The best solution would be cutting out delivery completely, unless you are having a party or having a special occasion. I have not ordered takeout since my freshman year, and I have seen the dramatic difference in my spending. I am able to save more, and by making my own meals, I  cut my food costs more than 75%. Along with saving more money, I have gotten a little bit more slimmer since I have stopped ordering out. When I was ordering out all the time, I was about 5-8 pounds heavier than I am. I did not gain a crazy amount of weight because I was constantly working out, but I definitely feel the difference being a little bit lighter. My face also cleared up, because I am not consuming as much foods that are high in fat, sugar, and sodium. Overall, cutting out ordering takeout positively effected me.

Top 5 Ways on How to Make the Most out of College Cafeteria Food


Either it is a hit or miss with the quality of cafeteria food, and every student, not just student athletes can relate to that. My personal experience with the cafeteria food here was definitely a miss until I found ways for it to work in my favor. The cafeteria food when I use to have a meal plan was horrible; either the food tasted good and created a war on terror in my stomach, or the food looked and/or tasted nasty, or the food would cause breakouts on my face. In addition, almost none of the hot food there was even remotely healthy. I stopped eating in the cafeteria, and I found myself spending a lot of money on other food while still on meal plan. After a while, I got tired of wasting money, and went back to the cafeteria and made some changes in the way I approached the food. I had lemons, so I made lemonade. Here’s how you can too:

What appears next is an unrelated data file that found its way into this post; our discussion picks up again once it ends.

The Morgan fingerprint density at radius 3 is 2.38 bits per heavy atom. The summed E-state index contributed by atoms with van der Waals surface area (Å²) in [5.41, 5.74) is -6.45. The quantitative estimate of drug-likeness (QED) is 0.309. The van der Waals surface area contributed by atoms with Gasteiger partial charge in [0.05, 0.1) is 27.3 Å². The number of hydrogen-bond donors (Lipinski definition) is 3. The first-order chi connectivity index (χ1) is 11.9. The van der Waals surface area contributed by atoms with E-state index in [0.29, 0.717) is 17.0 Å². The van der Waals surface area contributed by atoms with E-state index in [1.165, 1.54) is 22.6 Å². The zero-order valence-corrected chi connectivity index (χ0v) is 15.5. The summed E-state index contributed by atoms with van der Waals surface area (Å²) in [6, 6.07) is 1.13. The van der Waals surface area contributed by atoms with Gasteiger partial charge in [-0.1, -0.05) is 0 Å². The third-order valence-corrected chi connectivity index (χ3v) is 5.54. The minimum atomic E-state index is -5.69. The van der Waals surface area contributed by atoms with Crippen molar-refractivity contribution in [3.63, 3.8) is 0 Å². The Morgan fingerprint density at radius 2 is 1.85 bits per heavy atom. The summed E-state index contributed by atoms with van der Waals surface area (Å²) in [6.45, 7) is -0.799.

Cut down on fried food!!

from Pixabay
from Pixabay


Load half your plate with fruits and veggies first.

from PIxabay
from Pixabay


If your dining hall doesn’t have the greatest selection of healthy options (or if you have a food allergy), make a special request.

from Flickr


Let Tupperware become your best friend.

from Flickr
from Flickr


Bring your favorite water bottle and fill it up at that unlimited drink station!

from Pixabay
from Pixabay